[17:18] - Some leaders find the speed of business today to be quite challenging. It is important to have some quick wins to demonstrate your success as a leader. One of the things Patricia suggests is for leaders to spend time early in the development of relationships with their team members learning about preferences and how they can meet team members where they’re at.
[18:29] - In her empathetic leader model, she encourages leaders to really try to relate with the individuals they are trying to connect with. The first thing you should do with a team is actually work out the empathetic stuff.
[21:21] - What are the first things leaders should do when they take over a leadership position? What would the first steps be in fostering empathetic leadership? The first thing Patricia advises is to try and do a quick assessment of what level of empathy their teams deserves. The second thing to think about is to what degree you are engaging your own emotions.
[23:44] - One of the first things you can do as new leader, is show up in an empathetic manner for your team members and demonstrate your interest in understanding their perspective. A meeting with your team to share your approach is helpful before you continue on to one-on-one meetings. If there is a situation that is more chaotic, it may be beneficial to first meet with individuals before you meet collectively as a team.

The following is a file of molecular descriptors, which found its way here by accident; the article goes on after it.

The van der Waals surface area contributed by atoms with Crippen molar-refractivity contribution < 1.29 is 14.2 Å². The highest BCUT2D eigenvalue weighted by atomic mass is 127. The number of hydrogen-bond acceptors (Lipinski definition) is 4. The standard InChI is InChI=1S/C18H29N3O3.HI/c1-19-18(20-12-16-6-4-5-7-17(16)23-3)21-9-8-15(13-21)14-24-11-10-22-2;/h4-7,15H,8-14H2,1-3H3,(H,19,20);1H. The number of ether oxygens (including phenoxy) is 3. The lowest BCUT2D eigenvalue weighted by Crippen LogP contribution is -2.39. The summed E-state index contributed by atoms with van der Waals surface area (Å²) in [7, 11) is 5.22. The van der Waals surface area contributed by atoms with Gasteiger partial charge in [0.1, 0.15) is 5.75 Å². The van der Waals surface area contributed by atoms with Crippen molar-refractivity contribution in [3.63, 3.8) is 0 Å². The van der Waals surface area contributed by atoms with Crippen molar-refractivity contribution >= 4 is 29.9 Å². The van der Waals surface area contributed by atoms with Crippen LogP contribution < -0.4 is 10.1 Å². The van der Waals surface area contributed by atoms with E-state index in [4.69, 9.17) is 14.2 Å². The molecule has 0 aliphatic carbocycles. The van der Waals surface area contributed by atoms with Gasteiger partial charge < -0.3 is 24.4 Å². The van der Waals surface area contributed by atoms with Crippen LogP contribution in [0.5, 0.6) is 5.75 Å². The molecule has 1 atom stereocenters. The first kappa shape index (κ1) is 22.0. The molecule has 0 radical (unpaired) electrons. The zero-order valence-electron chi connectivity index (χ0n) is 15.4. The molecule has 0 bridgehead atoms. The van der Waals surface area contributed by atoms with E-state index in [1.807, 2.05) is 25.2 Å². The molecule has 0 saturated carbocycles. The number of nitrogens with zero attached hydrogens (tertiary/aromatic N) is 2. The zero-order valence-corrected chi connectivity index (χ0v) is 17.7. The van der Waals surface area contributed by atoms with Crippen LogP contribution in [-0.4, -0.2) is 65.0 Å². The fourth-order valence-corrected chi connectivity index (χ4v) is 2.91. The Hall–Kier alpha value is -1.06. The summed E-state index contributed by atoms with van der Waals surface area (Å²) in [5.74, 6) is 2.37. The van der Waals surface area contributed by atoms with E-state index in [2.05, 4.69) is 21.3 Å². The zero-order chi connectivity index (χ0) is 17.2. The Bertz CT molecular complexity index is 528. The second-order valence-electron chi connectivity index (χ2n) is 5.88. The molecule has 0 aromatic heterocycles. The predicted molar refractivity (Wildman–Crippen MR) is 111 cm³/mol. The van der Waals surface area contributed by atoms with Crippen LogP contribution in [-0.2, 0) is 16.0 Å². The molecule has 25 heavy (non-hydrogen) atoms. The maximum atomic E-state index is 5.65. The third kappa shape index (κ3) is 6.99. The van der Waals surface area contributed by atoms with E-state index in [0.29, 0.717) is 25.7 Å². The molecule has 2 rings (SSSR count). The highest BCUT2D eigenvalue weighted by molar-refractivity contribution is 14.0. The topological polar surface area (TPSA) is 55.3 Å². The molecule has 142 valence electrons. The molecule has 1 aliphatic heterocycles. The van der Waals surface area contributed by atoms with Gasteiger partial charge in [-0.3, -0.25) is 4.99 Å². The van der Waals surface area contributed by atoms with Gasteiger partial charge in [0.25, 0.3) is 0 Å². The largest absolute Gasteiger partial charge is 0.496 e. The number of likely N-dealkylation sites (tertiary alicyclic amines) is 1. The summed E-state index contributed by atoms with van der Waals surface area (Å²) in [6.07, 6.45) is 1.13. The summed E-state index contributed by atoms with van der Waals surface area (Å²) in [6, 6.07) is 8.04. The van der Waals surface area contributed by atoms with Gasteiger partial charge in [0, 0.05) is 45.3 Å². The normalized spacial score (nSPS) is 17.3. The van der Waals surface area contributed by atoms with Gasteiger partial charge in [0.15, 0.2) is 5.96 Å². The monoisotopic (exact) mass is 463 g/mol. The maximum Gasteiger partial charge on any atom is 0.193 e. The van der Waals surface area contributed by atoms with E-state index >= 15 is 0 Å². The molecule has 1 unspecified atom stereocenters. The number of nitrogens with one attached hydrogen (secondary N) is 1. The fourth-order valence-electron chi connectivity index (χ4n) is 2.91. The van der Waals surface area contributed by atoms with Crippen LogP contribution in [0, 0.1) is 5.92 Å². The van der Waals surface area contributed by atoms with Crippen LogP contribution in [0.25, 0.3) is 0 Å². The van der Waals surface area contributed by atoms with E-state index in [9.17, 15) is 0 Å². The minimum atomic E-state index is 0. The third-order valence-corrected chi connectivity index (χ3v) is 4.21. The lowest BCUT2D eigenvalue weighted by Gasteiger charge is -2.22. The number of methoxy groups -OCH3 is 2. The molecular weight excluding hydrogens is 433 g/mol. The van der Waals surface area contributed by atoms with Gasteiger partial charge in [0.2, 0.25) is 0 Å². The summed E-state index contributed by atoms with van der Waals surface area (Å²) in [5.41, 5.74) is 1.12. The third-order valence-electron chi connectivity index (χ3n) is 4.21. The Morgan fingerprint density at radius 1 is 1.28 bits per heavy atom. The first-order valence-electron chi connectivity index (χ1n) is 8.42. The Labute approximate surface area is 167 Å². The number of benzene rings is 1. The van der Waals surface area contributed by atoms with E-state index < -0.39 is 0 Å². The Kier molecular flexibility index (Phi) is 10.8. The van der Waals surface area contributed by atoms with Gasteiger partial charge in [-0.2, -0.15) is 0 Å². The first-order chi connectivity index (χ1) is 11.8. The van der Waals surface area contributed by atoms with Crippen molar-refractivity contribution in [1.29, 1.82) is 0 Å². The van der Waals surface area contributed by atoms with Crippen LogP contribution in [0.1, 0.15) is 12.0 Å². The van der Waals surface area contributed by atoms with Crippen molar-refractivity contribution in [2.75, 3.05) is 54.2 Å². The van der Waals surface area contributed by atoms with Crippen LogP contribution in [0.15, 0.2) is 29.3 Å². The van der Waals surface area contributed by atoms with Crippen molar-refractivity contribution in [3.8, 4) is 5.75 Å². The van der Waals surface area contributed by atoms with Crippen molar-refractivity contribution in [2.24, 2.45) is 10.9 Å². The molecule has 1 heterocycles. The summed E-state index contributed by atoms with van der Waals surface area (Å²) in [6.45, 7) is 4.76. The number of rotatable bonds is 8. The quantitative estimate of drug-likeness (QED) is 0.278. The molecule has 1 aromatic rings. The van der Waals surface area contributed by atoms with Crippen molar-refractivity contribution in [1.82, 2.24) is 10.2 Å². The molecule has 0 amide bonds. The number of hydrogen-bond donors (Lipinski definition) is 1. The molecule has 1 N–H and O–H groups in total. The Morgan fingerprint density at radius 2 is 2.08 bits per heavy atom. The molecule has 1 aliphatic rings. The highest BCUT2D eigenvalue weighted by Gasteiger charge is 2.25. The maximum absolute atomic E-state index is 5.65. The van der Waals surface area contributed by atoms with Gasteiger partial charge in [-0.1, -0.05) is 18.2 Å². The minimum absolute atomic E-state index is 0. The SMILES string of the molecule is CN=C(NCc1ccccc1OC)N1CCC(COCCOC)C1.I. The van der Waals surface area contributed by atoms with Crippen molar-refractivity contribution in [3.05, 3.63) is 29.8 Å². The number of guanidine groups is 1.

[29:05] - Part of what you’re trying to do in this stage is figure out the culture and values of your team. This can help you get to the unstated cultural norms that could get in the way of you being an empathetic leader. As you listen, you can look at nonverbal cues and the emotions behind what’s being stated.
[32:48] - Patricia talks about how she got involved in the work of empathetic leadership. Looking through all of her experiences, she noticed that leaders who led with empathy differentiated themselves at work because they got different results from people. They were able to increase their followership. There was not a lot of research on empathy in the workplace, so she began compiling these findings into her work. Her earliest experiences around empathy came from her grandmother, and have now translated into some of the work she does.
[36:04] - Empathy and compassion seem to have a gendered component to them. The research shows that women have a natural tendency toward empathy, but Patricia likes to focus on the fact that empathy is gender agnostic. So despite our natural tendencies, we all have the ability to develop and enhance our empathetic leadership. One of the things she does to engage with this is to just have a conversation about people’s experiences and what their objections are.